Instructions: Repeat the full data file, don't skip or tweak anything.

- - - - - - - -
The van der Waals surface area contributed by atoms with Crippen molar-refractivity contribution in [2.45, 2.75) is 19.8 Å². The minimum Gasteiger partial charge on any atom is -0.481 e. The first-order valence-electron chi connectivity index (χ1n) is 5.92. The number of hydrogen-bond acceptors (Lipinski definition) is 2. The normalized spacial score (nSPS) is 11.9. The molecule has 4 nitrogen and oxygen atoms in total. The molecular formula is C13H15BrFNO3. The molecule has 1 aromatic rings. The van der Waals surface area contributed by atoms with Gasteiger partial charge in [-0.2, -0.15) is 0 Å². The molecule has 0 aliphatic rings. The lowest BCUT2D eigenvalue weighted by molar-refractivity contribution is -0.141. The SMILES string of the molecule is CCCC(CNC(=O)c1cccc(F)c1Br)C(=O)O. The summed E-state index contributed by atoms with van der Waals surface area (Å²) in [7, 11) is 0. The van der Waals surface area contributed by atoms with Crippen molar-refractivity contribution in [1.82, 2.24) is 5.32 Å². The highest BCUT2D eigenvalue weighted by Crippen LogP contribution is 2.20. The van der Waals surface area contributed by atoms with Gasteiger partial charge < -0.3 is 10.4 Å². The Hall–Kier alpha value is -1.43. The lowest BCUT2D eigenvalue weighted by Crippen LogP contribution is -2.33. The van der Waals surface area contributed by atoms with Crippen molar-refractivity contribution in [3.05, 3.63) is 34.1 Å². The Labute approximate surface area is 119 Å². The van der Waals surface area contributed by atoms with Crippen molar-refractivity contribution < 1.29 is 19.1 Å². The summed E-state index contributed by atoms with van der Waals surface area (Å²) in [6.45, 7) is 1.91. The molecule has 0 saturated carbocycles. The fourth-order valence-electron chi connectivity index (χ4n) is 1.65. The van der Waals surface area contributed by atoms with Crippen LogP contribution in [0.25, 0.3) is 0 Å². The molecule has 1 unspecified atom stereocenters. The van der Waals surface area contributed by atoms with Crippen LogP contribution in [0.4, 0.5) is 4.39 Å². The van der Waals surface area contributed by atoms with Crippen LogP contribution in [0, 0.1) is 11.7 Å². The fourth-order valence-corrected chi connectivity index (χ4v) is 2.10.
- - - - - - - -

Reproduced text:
The van der Waals surface area contributed by atoms with Crippen molar-refractivity contribution in [2.45, 2.75) is 19.8 Å². The minimum Gasteiger partial charge on any atom is -0.481 e. The first-order valence-electron chi connectivity index (χ1n) is 5.92. The number of hydrogen-bond acceptors (Lipinski definition) is 2. The normalized spacial score (nSPS) is 11.9. The molecule has 4 nitrogen and oxygen atoms in total. The molecular formula is C13H15BrFNO3. The molecule has 1 aromatic rings. The van der Waals surface area contributed by atoms with Gasteiger partial charge in [-0.2, -0.15) is 0 Å². The molecule has 0 aliphatic rings. The lowest BCUT2D eigenvalue weighted by molar-refractivity contribution is -0.141. The SMILES string of the molecule is CCCC(CNC(=O)c1cccc(F)c1Br)C(=O)O. The summed E-state index contributed by atoms with van der Waals surface area (Å²) in [7, 11) is 0. The van der Waals surface area contributed by atoms with Crippen molar-refractivity contribution in [1.82, 2.24) is 5.32 Å². The highest BCUT2D eigenvalue weighted by Crippen LogP contribution is 2.20. The van der Waals surface area contributed by atoms with Gasteiger partial charge < -0.3 is 10.4 Å². The Hall–Kier alpha value is -1.43. The lowest BCUT2D eigenvalue weighted by Crippen LogP contribution is -2.33. The van der Waals surface area contributed by atoms with Crippen molar-refractivity contribution in [3.05, 3.63) is 34.1 Å². The Labute approximate surface area is 119 Å². The van der Waals surface area contributed by atoms with Crippen molar-refractivity contribution < 1.29 is 19.1 Å². The summed E-state index contributed by atoms with van der Waals surface area (Å²) in [6.45, 7) is 1.91. The molecule has 0 saturated carbocycles. The fourth-order valence-electron chi connectivity index (χ4n) is 1.65. The van der Waals surface area contributed by atoms with Crippen LogP contribution in [0.25, 0.3) is 0 Å². The molecule has 1 unspecified atom stereocenters. The van der Waals surface area contributed by atoms with Crippen LogP contribution in [0.4, 0.5) is 4.39 Å². The van der Waals surface area contributed by atoms with Crippen LogP contribution in [0, 0.1) is 11.7 Å². The fourth-order valence-corrected chi connectivity index (χ4v) is 2.10.